Irukandji Jellyfish | Carukai barnesi & Malo kingi
This extremely minuscule but highly poisonous jellyfish inhabits the marine waters of Australia. They are typically no bigger than 1 cm3, although their four tentacles can range up to 1m in length.
The irukandji jellyfish has stingers not only on its tentacles but also on its bell, that is to say, its head. While biologists are not sure why this is, it is speculated that it is so they can act somewhat more like fish when preying upon other marine life.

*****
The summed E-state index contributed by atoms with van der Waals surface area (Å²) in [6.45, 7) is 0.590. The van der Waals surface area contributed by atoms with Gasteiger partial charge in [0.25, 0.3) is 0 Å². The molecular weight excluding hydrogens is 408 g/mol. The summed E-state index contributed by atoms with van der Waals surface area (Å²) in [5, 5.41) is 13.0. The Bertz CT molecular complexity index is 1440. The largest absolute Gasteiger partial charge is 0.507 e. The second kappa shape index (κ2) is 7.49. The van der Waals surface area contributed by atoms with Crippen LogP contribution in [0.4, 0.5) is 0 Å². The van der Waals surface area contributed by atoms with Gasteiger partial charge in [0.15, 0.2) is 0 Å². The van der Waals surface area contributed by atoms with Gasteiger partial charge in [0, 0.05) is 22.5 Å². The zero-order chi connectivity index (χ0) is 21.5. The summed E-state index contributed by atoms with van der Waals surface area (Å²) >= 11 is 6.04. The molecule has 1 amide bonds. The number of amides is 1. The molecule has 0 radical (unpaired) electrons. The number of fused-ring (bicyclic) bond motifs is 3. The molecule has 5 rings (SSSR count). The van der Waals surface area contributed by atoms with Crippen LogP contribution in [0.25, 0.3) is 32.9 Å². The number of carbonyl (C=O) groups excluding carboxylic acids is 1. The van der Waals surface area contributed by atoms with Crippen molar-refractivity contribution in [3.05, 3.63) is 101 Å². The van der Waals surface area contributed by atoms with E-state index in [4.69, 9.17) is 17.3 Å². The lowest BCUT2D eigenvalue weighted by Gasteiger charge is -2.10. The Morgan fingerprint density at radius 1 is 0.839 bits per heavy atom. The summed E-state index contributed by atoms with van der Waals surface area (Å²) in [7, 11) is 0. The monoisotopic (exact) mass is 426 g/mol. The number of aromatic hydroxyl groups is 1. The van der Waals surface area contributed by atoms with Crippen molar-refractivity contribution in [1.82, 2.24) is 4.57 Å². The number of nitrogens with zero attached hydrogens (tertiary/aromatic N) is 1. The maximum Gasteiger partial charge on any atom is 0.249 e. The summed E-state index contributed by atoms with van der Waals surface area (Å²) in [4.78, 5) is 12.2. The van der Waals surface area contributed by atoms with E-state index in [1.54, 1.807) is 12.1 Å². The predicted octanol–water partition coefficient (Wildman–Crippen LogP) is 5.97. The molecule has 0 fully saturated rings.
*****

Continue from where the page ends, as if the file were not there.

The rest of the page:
Irukandji syndrome is the product of the small amount of venom that the jellyfish will inject into its prey. The symptoms include severe pains in areas: typically muscle crams in the arms, legs, as well as severe pain in the back, kidneys, a burning sensation of the skin and face, headaches, nausea, restlessness, swearing, vomiting, increase of heart rate and blood pressure. Hospitalisation is usually needed for treatment, and while it is not normally fatal, there has been two deaths so far.
(Image via vuv14.anu.edu.au)